Directed by Drew Casson
After a strange thunderstorm hits Hungerford, flat mates Cowen, Kipper, Phil (Philippa) and her brother Adam sense that all is not right in their usually peaceful English town. When their local postman becomes hostile and attempts to kill them, the four friends discover something that threatens the human race, as they must fight for their survival and friendship.
HUNGERFORD is the debut feature film from 19 yeard old, Drew Casson, who’s been creating short films since the age of 12. Shot in the style of found footage, using both GoPro’s and DSLR’s, the film is presented initially as part of Cowen’s college project but soon after the thunderstorm, it becomes a way of documenting his survival and to show others what eventually unfolds in Hungerford.
Made on a micro budget, HUNGERFORD is an impressive display of what can be achieved with some technical know how, skill and passion for movie making. An amateur cast band together to create the four housemates and their bond seems genuine, particularly between Cowen and Adam, so it comes as no surprise that the actors playing these two characters have worked together before. Georgia Bradley stars as confident Phil, sister to Adam and friends with Cowen and Kipper, though her feelings for Cowen seem to suggest more than just a friendship, even if the feeling isn’t mutual. Sam Carter plays nerdish Kipper, who’s staight style sees him away from the gritty action but a solid force to be relied upon when in need. Tom Scarlett is the rogue who gets himself into mischief but never means any harm as Adam, whilst director Drew Casson stars as the main character Cowen, a layabout who spends most of his time fantasizing about his on/off relationship with Janine (Kitty Speed), that is until havoc hits Hungerford and he’s forced to lead his friends to safety.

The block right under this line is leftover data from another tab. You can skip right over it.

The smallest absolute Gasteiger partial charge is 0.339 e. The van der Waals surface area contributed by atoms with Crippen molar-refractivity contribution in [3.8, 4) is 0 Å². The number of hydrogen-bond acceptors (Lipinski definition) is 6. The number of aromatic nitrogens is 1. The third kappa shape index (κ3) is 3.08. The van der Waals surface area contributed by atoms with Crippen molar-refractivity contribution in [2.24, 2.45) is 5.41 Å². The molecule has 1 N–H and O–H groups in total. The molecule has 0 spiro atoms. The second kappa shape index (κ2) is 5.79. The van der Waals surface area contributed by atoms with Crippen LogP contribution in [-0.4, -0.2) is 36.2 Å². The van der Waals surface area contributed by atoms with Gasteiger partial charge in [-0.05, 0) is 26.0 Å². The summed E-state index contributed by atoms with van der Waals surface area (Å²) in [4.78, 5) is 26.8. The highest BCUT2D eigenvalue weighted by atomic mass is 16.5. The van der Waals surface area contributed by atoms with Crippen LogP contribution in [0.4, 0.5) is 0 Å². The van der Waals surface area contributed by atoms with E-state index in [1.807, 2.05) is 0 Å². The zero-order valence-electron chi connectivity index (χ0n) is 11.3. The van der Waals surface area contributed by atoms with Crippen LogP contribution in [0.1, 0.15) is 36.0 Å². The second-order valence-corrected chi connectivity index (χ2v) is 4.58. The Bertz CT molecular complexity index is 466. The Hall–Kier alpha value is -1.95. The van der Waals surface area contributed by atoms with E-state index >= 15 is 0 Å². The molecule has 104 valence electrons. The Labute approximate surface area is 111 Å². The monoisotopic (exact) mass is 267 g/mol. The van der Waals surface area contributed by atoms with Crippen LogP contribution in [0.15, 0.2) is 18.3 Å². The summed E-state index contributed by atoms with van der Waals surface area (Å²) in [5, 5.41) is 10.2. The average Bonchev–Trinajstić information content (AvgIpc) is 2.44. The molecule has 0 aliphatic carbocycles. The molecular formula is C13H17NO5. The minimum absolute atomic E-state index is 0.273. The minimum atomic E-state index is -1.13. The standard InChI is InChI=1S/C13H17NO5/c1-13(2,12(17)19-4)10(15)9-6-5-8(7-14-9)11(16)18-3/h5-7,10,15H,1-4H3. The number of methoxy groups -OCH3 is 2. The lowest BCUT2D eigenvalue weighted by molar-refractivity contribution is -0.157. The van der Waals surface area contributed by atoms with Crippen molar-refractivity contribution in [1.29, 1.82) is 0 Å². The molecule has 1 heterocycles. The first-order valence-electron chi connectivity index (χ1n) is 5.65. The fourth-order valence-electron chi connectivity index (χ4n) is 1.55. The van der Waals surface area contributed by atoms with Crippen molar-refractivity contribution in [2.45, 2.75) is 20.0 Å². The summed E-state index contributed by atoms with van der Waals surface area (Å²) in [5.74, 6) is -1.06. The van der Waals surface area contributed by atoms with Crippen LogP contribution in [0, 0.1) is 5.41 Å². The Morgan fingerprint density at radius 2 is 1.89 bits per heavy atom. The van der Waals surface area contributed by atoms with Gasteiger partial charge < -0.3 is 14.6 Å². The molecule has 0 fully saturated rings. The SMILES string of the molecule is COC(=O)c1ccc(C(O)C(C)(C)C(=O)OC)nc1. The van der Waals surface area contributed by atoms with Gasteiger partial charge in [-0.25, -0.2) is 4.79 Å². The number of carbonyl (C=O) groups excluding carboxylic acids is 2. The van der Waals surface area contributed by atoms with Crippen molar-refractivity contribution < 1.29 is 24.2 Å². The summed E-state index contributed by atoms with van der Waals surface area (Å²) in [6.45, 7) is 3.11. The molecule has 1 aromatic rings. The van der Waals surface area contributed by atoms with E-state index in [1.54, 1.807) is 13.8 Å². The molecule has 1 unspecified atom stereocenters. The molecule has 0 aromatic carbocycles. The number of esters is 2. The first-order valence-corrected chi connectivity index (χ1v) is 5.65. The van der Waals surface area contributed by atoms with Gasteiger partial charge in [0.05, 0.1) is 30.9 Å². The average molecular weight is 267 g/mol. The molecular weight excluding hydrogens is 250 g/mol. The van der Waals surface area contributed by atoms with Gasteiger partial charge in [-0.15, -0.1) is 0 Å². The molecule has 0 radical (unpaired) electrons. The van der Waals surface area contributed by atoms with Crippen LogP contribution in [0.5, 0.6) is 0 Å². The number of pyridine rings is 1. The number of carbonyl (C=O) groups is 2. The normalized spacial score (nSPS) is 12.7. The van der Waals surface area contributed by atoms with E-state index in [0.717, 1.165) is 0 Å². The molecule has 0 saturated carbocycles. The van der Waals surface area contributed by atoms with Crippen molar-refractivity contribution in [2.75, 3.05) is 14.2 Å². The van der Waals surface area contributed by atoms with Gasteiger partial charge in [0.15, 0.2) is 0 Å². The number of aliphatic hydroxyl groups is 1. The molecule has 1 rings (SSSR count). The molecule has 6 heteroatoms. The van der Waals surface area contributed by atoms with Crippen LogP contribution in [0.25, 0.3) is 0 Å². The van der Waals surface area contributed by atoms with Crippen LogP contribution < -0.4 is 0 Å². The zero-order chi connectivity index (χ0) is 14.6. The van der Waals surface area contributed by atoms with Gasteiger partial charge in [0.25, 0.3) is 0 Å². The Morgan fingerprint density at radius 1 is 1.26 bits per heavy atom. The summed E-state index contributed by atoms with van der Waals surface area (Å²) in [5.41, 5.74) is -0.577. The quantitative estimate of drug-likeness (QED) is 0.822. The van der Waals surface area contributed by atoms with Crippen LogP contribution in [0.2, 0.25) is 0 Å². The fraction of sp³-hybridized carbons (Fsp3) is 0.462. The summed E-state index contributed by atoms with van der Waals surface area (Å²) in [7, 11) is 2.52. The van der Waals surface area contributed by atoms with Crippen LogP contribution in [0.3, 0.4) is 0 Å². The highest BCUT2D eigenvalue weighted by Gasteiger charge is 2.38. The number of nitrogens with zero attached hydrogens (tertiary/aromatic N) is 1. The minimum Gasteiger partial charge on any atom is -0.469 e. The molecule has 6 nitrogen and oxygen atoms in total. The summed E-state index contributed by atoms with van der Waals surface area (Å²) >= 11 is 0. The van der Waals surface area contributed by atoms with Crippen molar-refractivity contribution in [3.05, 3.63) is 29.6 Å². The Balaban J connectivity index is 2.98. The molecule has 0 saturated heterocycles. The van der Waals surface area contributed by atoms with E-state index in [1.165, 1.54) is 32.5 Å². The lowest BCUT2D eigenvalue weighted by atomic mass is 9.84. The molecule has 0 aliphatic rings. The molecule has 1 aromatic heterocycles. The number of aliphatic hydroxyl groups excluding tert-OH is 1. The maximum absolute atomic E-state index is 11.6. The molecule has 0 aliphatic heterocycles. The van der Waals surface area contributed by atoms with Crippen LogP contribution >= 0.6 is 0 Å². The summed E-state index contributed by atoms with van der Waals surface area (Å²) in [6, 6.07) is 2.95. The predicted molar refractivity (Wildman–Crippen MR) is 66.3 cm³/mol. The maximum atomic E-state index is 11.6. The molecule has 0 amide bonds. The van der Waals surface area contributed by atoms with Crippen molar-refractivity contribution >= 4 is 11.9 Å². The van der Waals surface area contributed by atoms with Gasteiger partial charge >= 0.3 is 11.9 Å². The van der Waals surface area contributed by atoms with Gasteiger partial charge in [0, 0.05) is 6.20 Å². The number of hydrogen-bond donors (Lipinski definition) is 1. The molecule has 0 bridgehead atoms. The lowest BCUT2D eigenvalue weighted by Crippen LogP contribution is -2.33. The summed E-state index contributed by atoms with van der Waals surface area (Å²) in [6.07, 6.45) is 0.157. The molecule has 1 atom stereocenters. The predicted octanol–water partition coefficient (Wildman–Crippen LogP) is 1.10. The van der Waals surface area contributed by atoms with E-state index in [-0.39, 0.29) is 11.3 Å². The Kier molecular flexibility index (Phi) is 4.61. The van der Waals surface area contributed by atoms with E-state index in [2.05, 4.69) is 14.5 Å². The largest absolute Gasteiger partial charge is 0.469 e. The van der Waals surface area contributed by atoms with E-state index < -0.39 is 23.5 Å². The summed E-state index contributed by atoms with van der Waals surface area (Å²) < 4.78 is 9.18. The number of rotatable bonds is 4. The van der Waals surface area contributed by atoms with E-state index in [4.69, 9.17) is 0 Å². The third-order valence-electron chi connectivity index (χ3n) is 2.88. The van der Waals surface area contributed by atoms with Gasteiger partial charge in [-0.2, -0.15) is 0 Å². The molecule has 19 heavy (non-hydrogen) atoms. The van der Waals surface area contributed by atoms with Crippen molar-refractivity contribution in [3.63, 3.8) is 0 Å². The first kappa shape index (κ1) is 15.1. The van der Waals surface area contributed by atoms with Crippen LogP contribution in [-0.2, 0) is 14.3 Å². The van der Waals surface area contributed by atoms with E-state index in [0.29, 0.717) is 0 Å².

Though the plotline isn’t exactly original, Drew Casson and his team bring a fresh take on the genre with their own twist. The human side of the story is developed in depth, highlighting the relationships between the young adults. Once the threat has hit Hungerford, the group have to grow up real fast and leave the comfort and safety of their flat to venture into the wild, alone.
Director Drew Casson is clearly a talented guy. Not only does he direct and star in the film as main character Cowen, he also edited the movie, co-wrote the film with Wildseed Studio’s Jesse Cleverly and handled the visual FX, something he seems to be a dab hand at judging from his experimentation of creating Heroes type superpowers on YouTube. The use of CGI is excellent, and is subtle enough to inject the right amount of fear into the film without it bordering into The Asylum/SyFy territory.
The setting of the town of Hungerford becomes a character in itself as Cowen and his friends suddenly become afraid to even venture outdoors. Each time they cross a street, or stand too long in one spot, leaves them exposed to the evil that roams Hungerford, particularly at the old factory. Their home becomes a living nightmare as the world around them distintegrates into chaos. The camera work and performances do a good job of portraying this, as well as the cleverly shot scenes of Cowen and co. peeping around walls. Drew Casson clearly knows how to get more out of limited resources, creating the illusion of something more ambitious than what they’re able to shoot.
HUNGERFORD takes a new approach to found footage, and Drew Casson’s debut feature effort proves you can achieve your goals with a little skill and ingenuity. HUNGERFORD is an entertaining watch, delivering the panic and tension through it’s sci-fi plot, as well as conveying the human angle of growing up. I cannot wait to see what Drew Casson has planned next.